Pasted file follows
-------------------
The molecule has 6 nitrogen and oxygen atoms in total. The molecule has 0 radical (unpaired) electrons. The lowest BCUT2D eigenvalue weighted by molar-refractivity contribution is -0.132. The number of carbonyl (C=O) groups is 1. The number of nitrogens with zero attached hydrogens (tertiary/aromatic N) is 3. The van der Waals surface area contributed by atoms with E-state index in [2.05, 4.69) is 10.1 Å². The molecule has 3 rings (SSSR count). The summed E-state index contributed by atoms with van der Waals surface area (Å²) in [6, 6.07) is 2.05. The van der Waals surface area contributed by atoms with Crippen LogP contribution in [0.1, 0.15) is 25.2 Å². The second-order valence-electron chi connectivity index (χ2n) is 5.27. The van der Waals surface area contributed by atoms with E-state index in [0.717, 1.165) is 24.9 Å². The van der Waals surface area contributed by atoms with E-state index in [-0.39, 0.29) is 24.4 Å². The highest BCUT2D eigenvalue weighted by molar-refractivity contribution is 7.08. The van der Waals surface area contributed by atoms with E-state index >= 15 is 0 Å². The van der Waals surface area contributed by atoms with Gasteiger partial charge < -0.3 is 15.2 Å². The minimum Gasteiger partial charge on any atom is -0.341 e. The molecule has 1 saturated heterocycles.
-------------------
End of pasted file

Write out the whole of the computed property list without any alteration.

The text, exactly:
The molecule has 6 nitrogen and oxygen atoms in total. The molecule has 0 radical (unpaired) electrons. The lowest BCUT2D eigenvalue weighted by molar-refractivity contribution is -0.132. The number of carbonyl (C=O) groups is 1. The number of nitrogens with zero attached hydrogens (tertiary/aromatic N) is 3. The van der Waals surface area contributed by atoms with E-state index in [2.05, 4.69) is 10.1 Å². The molecule has 3 rings (SSSR count). The summed E-state index contributed by atoms with van der Waals surface area (Å²) in [6, 6.07) is 2.05. The van der Waals surface area contributed by atoms with Crippen LogP contribution in [0.1, 0.15) is 25.2 Å². The second-order valence-electron chi connectivity index (χ2n) is 5.27. The van der Waals surface area contributed by atoms with E-state index in [0.717, 1.165) is 24.9 Å². The van der Waals surface area contributed by atoms with E-state index in [-0.39, 0.29) is 24.4 Å². The highest BCUT2D eigenvalue weighted by molar-refractivity contribution is 7.08. The van der Waals surface area contributed by atoms with E-state index >= 15 is 0 Å². The van der Waals surface area contributed by atoms with Gasteiger partial charge < -0.3 is 15.2 Å². The minimum Gasteiger partial charge on any atom is -0.341 e. The molecule has 1 saturated heterocycles.